In our none-to-large condo, with it’s none-too-ample storage, I have four old laptops. Since they’re laptops, they don’t take up all that much room, and for now they’re sitting in a tote bag, with another bag full of peripherals: cords, spare cords, spare batteries…
When I finally do get around to doing something about all this electronics proliferation, I do have the software that will wipe clean the disks on three out of the four laptops. The other one – which has a dead battery and no plug in capability – I’ll have to toss out as-is, risking that someone will be able to glean old passwords and financial info off the not quite moribund memory.Or I’ll have to do a tear down. I’ll probably take the tear down option, as that will be kind of fun.
I also have a couple of old Linksys routers.
And somewhere in the reaches of the closet in the den, I do believe there’s a computer screen (of the non-flat variety).
Getting rid of all this gear is on my mega to-do list.
But you know as well as I do what happens to things that make it on to the to-do list, but are not exactly mission-critical, not quite necessary for the conduct of everyday life, and are, at the end of those every days, not exactly a high priority. They end up on the ash heap of to-do lists history, where they stay, I suppose, until they really start making things difficult for the conduct of that everyday life. If it gets to the point where all those laptops, routers, and CRT’s are stacked up to the ceiling, making it difficult to maneuver around, I’ll finally get around to finding someplace that wants them. (Of course, by that point, I’ll probably be such a dotty old lady that I won’t be wiling to part with them.)
Of course, before I get to that point – at least I hope – I will have found some local drop off that’s happy to take all those dead electronics off of my hands.
At which point, they will no doubt wend their way to China where they’re still hungry enough to salvage all the goodies embedded in those plastic (non-recyclable, non-biodegradable, non-environmentally friendly) cases. (Given how frequently we toss out our electronics, and how environmentally-hostile all this stuff is, you’d think that some genius or another would come up with a way to encase all those whiz-bang electronic innards in, say, a cardboard surround.)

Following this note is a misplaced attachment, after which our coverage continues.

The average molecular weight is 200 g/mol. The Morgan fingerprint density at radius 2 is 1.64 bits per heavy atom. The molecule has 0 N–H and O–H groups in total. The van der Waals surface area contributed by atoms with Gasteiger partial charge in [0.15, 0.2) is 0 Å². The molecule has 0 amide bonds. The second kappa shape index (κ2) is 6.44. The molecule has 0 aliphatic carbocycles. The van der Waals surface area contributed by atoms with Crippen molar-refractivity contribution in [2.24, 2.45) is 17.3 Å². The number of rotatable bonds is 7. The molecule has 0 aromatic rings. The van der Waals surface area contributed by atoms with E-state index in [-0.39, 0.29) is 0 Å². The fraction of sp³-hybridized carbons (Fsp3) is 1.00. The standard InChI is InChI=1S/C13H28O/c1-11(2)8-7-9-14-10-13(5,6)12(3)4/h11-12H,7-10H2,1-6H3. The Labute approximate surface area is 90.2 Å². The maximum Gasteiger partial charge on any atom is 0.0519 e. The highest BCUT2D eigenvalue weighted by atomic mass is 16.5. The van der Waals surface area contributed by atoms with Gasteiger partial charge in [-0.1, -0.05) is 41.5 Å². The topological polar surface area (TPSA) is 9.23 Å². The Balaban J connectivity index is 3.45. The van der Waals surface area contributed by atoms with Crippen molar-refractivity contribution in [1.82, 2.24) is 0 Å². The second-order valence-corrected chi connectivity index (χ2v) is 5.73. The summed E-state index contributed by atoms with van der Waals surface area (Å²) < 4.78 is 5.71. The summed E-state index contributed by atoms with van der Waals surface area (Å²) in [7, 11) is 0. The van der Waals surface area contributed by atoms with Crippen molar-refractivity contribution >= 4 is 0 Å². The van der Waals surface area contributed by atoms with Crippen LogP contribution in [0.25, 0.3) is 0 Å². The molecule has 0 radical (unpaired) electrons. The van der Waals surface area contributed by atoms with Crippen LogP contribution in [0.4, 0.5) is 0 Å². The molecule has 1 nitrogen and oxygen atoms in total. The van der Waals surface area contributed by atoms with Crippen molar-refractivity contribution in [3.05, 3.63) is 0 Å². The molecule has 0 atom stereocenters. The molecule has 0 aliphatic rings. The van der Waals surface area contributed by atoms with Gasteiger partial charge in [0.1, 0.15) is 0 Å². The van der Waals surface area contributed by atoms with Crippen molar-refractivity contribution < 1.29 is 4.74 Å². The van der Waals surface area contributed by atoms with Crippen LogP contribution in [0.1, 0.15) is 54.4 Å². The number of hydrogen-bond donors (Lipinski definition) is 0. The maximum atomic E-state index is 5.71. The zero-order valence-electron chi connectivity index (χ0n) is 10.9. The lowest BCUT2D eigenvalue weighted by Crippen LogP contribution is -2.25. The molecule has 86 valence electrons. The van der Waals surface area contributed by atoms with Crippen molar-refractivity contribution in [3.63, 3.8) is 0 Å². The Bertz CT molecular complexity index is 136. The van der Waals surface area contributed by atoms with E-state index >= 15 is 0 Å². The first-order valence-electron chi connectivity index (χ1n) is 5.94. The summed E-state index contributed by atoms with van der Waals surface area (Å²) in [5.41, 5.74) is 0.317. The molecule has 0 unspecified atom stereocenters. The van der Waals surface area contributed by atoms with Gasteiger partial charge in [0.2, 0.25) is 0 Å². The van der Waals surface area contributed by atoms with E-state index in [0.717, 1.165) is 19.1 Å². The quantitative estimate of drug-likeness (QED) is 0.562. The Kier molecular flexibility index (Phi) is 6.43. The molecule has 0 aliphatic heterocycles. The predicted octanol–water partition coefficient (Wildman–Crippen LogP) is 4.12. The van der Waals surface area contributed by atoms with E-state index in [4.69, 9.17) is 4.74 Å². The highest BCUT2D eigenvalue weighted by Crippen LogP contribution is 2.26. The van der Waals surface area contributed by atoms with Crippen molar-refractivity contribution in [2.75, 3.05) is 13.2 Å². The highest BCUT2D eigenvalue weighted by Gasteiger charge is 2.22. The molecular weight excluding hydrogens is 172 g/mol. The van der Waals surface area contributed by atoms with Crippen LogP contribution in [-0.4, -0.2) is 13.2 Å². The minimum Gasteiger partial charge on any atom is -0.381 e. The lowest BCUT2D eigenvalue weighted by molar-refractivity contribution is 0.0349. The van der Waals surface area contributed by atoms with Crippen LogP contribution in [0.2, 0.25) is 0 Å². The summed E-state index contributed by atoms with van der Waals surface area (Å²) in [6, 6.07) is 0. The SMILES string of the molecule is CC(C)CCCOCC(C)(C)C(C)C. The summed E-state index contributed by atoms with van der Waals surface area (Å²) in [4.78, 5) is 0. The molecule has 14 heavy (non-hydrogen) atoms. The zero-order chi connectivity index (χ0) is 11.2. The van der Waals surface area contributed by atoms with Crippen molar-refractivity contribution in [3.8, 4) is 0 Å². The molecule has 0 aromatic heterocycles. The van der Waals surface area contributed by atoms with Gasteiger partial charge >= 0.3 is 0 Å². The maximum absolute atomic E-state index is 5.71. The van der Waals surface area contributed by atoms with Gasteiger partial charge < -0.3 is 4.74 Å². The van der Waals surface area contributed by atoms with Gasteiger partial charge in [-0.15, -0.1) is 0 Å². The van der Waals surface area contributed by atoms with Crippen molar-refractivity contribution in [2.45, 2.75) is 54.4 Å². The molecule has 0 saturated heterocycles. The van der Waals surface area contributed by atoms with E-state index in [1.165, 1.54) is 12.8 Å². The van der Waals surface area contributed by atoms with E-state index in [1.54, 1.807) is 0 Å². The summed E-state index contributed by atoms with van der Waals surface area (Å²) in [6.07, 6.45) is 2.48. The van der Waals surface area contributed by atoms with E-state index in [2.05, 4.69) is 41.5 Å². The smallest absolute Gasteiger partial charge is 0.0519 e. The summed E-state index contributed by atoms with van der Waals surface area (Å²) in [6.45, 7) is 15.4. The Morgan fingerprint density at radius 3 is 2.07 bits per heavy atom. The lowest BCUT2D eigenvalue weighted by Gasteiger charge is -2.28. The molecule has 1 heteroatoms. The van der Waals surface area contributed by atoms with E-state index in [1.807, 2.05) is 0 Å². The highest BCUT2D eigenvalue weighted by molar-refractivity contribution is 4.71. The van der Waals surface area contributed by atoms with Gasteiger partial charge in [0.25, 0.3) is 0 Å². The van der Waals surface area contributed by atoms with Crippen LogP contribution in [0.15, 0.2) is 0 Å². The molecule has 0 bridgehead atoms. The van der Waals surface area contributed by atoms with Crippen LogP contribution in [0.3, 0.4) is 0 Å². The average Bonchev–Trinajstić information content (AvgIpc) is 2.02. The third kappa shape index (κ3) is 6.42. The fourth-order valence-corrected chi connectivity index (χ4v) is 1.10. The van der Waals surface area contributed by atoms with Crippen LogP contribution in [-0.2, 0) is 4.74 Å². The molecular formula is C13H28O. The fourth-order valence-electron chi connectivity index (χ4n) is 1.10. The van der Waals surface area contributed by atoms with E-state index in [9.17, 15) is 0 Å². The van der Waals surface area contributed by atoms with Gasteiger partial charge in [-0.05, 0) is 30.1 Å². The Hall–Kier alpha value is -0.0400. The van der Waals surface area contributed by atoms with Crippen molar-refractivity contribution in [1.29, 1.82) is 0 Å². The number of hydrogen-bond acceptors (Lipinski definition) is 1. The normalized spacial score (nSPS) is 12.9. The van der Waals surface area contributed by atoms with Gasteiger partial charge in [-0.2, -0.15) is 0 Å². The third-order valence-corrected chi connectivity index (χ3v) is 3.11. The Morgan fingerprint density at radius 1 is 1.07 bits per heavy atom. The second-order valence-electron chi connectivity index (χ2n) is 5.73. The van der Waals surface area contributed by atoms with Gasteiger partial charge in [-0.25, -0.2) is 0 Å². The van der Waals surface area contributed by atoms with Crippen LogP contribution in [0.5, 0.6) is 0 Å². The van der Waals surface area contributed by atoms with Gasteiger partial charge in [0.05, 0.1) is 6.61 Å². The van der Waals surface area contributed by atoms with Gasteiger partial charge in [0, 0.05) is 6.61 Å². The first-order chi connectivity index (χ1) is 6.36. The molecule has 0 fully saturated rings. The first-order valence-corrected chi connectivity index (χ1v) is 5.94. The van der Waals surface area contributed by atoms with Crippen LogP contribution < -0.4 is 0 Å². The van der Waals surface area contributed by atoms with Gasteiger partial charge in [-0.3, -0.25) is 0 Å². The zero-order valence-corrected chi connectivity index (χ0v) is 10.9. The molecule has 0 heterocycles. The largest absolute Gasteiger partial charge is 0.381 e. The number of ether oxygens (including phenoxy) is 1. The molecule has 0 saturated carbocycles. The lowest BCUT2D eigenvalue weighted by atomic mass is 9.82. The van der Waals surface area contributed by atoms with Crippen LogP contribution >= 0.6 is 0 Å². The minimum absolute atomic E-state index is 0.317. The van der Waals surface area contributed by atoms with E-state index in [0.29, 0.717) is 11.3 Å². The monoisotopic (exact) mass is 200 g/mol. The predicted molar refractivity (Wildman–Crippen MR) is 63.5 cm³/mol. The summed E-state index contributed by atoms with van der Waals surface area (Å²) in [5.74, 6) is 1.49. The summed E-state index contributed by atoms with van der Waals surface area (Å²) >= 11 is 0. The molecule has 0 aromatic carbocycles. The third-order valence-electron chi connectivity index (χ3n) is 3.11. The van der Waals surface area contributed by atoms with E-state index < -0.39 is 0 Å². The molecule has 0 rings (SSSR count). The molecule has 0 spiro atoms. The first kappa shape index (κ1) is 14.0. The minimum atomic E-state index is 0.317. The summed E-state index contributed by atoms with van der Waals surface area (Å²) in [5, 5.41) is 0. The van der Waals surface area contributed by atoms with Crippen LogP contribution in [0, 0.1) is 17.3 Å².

Anyway, while we pile up our clunky old so-yesterday electronics on our latter-day midden heaps, Johnson Zeng is scurrying around, seeing the USA. But he’s not meandering from sea to shining sea taking in our national parks, or getting his kicks on Route 66.
Zeng is one Chinese trader, in one rental car, traveling across the U.S. in search of scrap metal. By his estimate, there are at least 100 other Chinese traders like him driving from scrap yard to scrap yard, right now, in search of what Americans won’t or can’t be bothered to recycle. His favorite product: wires, cables, and other kinds of copper. (Source: Business Week.)
I’m pretty sure there’s some copper in all those old laptops. I’ll be able to tell better once I’ve done my tear down.I know that there’s copper in all the extension cords and old phone connectors that our junk drawers are chocked so full of. So even if Zeng himself doesn’t want my laptops, he may be happy to get his hands of that old string of Christmas lights that’s now more string than light.
It’s not easy, by the way, the reclaim copper from wiring. Just imagine stripping all that cord encasing all those wires. Think about the last time you spliced a cord to rewire a lamp. Then think about removing miles of cord from miles of wire.
But I guess if you’ve spent your life in a hovel, and your workdays hoeing rocks, and all you have to show for your troubles are an old Mao jacket and a pair of cloth shoes, standing around all day making a few pennies an hour yanking copper out of old extension cords is a life upgrade.
Because China is still a developing economy, it doesn’t throw away enough stuff to be self-sufficient. Thus, for the last decade it’s imported more than 70 percent of the scrap copper it uses. Meanwhile, the U.S., which throws away far more scrap metal than it can ever use, has become the world’s most attractive market for the savvy Chinese buyer.
Good to know that Hollywood blockbusters and celebrity gossip aren’t our only exports.
Now every time I toss an old extension cord in the recycle box, I’ll be happy to know that at least some parts of it will end up getting recycled.
If only I could toss all those laptops into the bin…